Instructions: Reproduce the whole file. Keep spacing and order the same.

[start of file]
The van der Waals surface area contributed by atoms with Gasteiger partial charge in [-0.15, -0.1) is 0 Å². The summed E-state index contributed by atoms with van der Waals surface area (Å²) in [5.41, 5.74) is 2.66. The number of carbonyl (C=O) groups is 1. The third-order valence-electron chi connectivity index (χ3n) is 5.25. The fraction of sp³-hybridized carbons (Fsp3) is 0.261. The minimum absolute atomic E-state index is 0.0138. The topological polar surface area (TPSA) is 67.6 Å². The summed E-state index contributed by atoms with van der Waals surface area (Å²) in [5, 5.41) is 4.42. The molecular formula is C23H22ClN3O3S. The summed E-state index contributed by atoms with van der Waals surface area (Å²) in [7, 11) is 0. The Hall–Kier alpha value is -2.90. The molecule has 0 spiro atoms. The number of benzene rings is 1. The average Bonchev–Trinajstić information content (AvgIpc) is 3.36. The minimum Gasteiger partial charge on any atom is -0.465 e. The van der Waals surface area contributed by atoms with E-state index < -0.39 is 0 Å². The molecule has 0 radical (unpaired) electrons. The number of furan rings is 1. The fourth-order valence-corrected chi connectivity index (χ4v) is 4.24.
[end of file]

The van der Waals surface area contributed by atoms with Gasteiger partial charge in [-0.15, -0.1) is 0 Å². The summed E-state index contributed by atoms with van der Waals surface area (Å²) in [5.41, 5.74) is 2.66. The number of carbonyl (C=O) groups is 1. The third-order valence-electron chi connectivity index (χ3n) is 5.25. The fraction of sp³-hybridized carbons (Fsp3) is 0.261. The minimum absolute atomic E-state index is 0.0138. The topological polar surface area (TPSA) is 67.6 Å². The summed E-state index contributed by atoms with van der Waals surface area (Å²) in [5, 5.41) is 4.42. The molecular formula is C23H22ClN3O3S. The summed E-state index contributed by atoms with van der Waals surface area (Å²) in [7, 11) is 0. The Hall–Kier alpha value is -2.90. The molecule has 0 spiro atoms. The number of benzene rings is 1. The average Bonchev–Trinajstić information content (AvgIpc) is 3.36. The minimum Gasteiger partial charge on any atom is -0.465 e. The van der Waals surface area contributed by atoms with E-state index < -0.39 is 0 Å². The molecule has 0 radical (unpaired) electrons. The number of furan rings is 1. The fourth-order valence-corrected chi connectivity index (χ4v) is 4.24.